In a recent experimental investigation of free and impinging jets (Cafiero, Discetti & Astarita Reference Cafiero, Discetti and Astarita2015; Cafiero *et al.* Reference Cafiero, Greco, Discetti and Astarita2016) it has been shown that the introduction of square fractal grids (i.e. grids obtained by repeating the same initial pattern at increasingly smaller scales) leads to a significantly higher entrainment rate compared to jets without turbulators. This is achieved by a significant alteration of the near field of the flow. Consistent with the higher entrainment rate, Cafiero, Discetti & Astarita (Reference Cafiero, Discetti and Astarita2014) and Cafiero *et al.* (Reference Cafiero, Castrillo, Greco and Astarita2017) showed that the use of fractal grids has a significant effect on the convective heat transfer rate, especially at short nozzle-to-plate distances.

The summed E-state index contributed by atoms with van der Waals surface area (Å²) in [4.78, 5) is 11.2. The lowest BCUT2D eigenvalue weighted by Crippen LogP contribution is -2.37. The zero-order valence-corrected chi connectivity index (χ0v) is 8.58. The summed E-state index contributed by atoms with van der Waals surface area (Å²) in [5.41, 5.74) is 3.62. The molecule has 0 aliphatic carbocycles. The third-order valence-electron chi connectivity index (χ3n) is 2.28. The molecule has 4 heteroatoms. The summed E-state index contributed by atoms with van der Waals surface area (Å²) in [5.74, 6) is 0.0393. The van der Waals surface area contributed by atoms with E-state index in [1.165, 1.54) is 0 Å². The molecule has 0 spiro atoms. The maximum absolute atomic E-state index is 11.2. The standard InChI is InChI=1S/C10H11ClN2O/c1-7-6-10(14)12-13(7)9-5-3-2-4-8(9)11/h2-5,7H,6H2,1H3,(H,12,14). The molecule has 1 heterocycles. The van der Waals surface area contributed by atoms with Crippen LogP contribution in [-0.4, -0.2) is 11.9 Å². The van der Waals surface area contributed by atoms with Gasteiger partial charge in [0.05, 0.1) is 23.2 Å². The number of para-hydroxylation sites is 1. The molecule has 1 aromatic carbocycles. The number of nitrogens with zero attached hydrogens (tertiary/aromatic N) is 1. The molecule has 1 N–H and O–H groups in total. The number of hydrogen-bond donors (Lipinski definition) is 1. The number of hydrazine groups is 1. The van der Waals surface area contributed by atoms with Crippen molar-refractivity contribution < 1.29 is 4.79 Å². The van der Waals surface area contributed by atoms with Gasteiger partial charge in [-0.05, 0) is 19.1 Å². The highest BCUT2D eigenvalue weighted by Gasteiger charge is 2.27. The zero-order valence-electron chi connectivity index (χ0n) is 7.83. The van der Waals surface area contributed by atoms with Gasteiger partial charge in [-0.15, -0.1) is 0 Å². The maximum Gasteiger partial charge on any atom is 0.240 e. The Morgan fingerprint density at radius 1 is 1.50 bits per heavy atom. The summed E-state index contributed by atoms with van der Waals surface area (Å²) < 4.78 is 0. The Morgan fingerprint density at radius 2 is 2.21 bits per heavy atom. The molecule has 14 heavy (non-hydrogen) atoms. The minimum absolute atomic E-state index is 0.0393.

Square fractal grids have been widely investigated in the past decade for their peculiarity in terms of turbulence production and decay (Hurst & Vassilicos Reference Hurst and Vassilicos2007; Mazellier & Vassilicos Reference Mazellier and Vassilicos2010; Gomes-Fernandes, Ganapathisubramani & Vassilicos Reference Gomes-Fernandes, Ganapathisubramani and Vassilicos2012; Nagata *et al.* Reference Nagata, Saiki, Sakai, Ito and Iwano2017). Given the multiscale structure of the grid, the underlying mechanism leading to turbulence production is quite different from that typical of regular grids. In particular, the turbulence is produced by the interaction of the wakes shed by the single grid elements, which will meet at different downstream distances. This results in an elongated turbulence production region (Mazellier & Vassilicos Reference Mazellier and Vassilicos2010). More importantly, the turbulence production region extent depends on the grid geometry, through the wake interaction length scale defined as $x^*=L_0^2/t_0$, where $L_0$ is the side of the largest grid element and $t_0$ is its thickness. Such scaling parameter is defined by scaling the half-width of the wake $y_{1/2} \sim \sqrt {t_0x}$ following Townsend (Reference Townsend1976). Considering the wake of the largest bars only, the wake-interaction length scale $x^*$ is defined as $L_0 =y_{1/2} \sim \sqrt {t_0 x^*}$ (Mazellier & Vassilicos Reference Mazellier and Vassilicos2010).